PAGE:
In First Things, Movsesian says religion does do good for a society – a good that is worthy of protection.

Religion, especially communal religion, provides important benefits for everyone in the liberal state—even the non-religious. Religion encourages people to associate with and feel responsible for others, to engage with them in common endeavors. Religion promotes altruism and neighborliness, and mitigates social isolation. Religion counteracts the tendencies to apathy and self-centeredness that liberalism seems inevitably to create.

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rewrittenimageWith everything from the HHS mandate to Duck Dynasty to Sister Wives, there is much in the news regarding religious liberty. What are we to make of it? Is religious liberty simply being tolerant of others’ religious choices?

Michael Therrien, at First Things, wants to clear up the discussion, from the Catholic point of view. He starts by looking at an article quoting Camille Paglia, atheist, lesbian and university professor. In it, Paglia rushes to the defense of Phil Robertson, Duck Dynasty star, and his rather crass defense of conjugal marriage. Paglia states that Robertson was wrongly treated by the press and A&E, which owns the rights to Duck Dynasty. (more…)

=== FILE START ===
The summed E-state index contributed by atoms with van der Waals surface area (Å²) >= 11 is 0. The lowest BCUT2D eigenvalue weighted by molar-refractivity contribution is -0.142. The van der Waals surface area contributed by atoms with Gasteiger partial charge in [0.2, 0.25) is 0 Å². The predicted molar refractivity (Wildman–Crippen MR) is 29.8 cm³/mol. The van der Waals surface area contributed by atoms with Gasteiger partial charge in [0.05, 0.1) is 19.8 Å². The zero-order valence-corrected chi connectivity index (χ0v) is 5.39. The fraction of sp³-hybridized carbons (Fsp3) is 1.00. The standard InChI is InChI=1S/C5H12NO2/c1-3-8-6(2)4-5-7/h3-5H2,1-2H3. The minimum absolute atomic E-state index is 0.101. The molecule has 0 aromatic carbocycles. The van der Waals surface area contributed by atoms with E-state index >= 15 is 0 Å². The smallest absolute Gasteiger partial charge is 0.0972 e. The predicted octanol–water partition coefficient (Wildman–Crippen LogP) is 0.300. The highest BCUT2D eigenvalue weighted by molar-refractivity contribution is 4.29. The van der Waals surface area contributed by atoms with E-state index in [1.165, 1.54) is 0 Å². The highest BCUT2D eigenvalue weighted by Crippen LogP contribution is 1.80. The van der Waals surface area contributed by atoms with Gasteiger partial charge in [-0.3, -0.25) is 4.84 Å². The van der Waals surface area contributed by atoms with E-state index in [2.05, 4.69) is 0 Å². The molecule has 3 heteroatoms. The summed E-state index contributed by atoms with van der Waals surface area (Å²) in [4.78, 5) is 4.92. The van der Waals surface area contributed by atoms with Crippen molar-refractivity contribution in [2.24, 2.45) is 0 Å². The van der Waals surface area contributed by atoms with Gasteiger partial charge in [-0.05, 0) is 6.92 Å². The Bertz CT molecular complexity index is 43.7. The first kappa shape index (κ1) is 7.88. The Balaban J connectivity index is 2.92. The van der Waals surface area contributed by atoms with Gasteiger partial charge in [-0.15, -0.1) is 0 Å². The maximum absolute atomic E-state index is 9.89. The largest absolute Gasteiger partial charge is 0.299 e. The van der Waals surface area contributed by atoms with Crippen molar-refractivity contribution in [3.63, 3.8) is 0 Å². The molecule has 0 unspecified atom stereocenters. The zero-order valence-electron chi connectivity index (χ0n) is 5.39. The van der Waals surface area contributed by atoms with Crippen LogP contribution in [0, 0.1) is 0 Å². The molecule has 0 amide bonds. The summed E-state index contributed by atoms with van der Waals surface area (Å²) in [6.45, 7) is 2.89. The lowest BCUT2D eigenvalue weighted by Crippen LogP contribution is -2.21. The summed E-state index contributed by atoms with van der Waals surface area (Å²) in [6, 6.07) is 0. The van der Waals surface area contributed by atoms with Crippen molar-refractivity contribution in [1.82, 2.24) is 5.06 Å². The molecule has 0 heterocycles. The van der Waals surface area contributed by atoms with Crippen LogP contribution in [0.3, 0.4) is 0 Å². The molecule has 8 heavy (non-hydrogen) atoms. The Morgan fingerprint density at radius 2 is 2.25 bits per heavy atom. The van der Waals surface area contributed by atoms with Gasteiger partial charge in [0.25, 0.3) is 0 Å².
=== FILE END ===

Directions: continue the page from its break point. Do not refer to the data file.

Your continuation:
Last night on CNBC’s The Kudlow Report, PovertyCure director and Acton Research Fellow Michael Matheson Miller joined host Lawrence Kudlow and Rusty Reno, Editor of First Things magazine, to discuss the position of the Roman Catholic Church on global capitalism in light of Pope Francis’ Apostolic Exhortation ‘Evangelii Gaudium.’ The video is embedded below.

Today at First Things’ On the Square feature, I question the tone and timing of Patriarch Batholomew’s recent message on climate change. While I do not object to him making a statement about the subject in conjunction with the opening of the Warsaw Climate Change Conference, his initial reference, then silence, with regards to Typhoon Haiyan while other religious leaders offered their prayer, sympathy, and support to those affected, is disappointing. I write,